Fire destroys couple’s home

BARBOURS — First there was the flood and then the fire.

For the second time in little more than six years, Howard and Mildred Campbell are without a home.

In the devastating flood that struck the area in September 2011, Loyalsock Creek — which runs along Scaife Road — left more than 3 feet of water in the couple’s two-story three-bedroom house at 591 Scaife Road.

“We were out of the house 85 days,” Campbell, a retired supervisor for the former Stroehmann Bakery, said.

Early Wednesday morning, fire broke out in one of the couple’s unused bedrooms, forcing the Campbells to dash down a stairwell and out the back door.

“That’s the only way we could get out,” Howard Campbell said, fighting back tears as he stood outside the house hours after the two-alarm blaze ripped through the property. “I went to bed at 9 p.m. My wife came to bed about midnight.” By 1 a.m., the second bedroom was engulfed in flames.

“My wife heard a noise. She saw orange layers around a dormer,” Campbell said, adding that Mildred alerted him once she put on her glasses and realized what she saw were flames.

“Howard, we got a fire,” he recalled her saying. He ran barefoot to a neighbor’s to get help.

Plunketts Creek Township Fire Chief Brad Stine said the front of the house was “engulfed in flames” when firefighters reached the scene, about a half a mile off of Proctor Road.

Besides Plunketts Creek, volunteer firefighters from Eldred Township, Montoursville and Hillsgove responded on the initial alarm. Within minutes, a second-alarm was struck, bringing additional equipment and manpower from Loyalsock Township and Forksville. There were no injuries, Stine said,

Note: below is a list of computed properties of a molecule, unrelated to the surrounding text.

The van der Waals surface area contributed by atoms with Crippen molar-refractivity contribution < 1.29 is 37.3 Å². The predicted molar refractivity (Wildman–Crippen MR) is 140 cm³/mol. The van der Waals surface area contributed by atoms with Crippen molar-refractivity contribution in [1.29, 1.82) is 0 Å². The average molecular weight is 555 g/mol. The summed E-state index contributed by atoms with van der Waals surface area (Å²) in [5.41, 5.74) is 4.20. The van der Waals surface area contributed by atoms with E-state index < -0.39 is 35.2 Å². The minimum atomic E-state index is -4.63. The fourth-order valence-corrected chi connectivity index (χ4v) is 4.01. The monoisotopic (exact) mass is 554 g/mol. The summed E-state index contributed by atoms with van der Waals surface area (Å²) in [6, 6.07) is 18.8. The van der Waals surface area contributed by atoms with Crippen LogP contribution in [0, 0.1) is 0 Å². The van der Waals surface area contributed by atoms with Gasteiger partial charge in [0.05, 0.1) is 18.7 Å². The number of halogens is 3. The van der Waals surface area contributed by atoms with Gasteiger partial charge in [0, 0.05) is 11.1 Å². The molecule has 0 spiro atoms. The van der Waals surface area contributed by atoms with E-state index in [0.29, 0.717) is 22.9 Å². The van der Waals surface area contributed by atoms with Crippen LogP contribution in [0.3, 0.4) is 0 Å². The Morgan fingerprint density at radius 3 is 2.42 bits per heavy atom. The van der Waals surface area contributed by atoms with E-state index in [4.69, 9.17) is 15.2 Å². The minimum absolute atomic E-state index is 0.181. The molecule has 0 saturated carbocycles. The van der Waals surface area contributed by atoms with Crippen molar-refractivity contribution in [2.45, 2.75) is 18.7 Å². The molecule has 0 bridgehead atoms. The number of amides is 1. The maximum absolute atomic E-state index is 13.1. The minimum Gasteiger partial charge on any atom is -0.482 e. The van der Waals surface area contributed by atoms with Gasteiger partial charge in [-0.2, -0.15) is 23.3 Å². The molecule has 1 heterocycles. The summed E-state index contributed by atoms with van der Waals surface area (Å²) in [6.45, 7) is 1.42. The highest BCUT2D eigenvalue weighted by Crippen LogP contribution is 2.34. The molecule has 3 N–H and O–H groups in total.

“I doubt that we’ll be able to save very much at all. I know we lost a lot of antiques,” said Howard Campbell. He was prohibited from entering the house until a state police fire marshal arrived and completed his inspection of the home.

Among other personal possessions that Howard Campbell feared were gone was his life-long collection of stuffed animals.

Stine said the cause of the fire remained under investigation. He said there was nothing suspicious about the fire, which he estimated caused in excess of $100,000 damage. The Campbells have insurance.

Remembering the 2011 flood, Howard Campbell said, “We had the entire inside all done over. Everything was down to the studs.”

Now he and his wife plan to start all over yet again.

“We’re going to re-build,” he said. Tears welled up in his eyes as he stopped to hug a friend, one of many who dropped by to offer loving support and encouragement.

The Campbells are staying with relatives.

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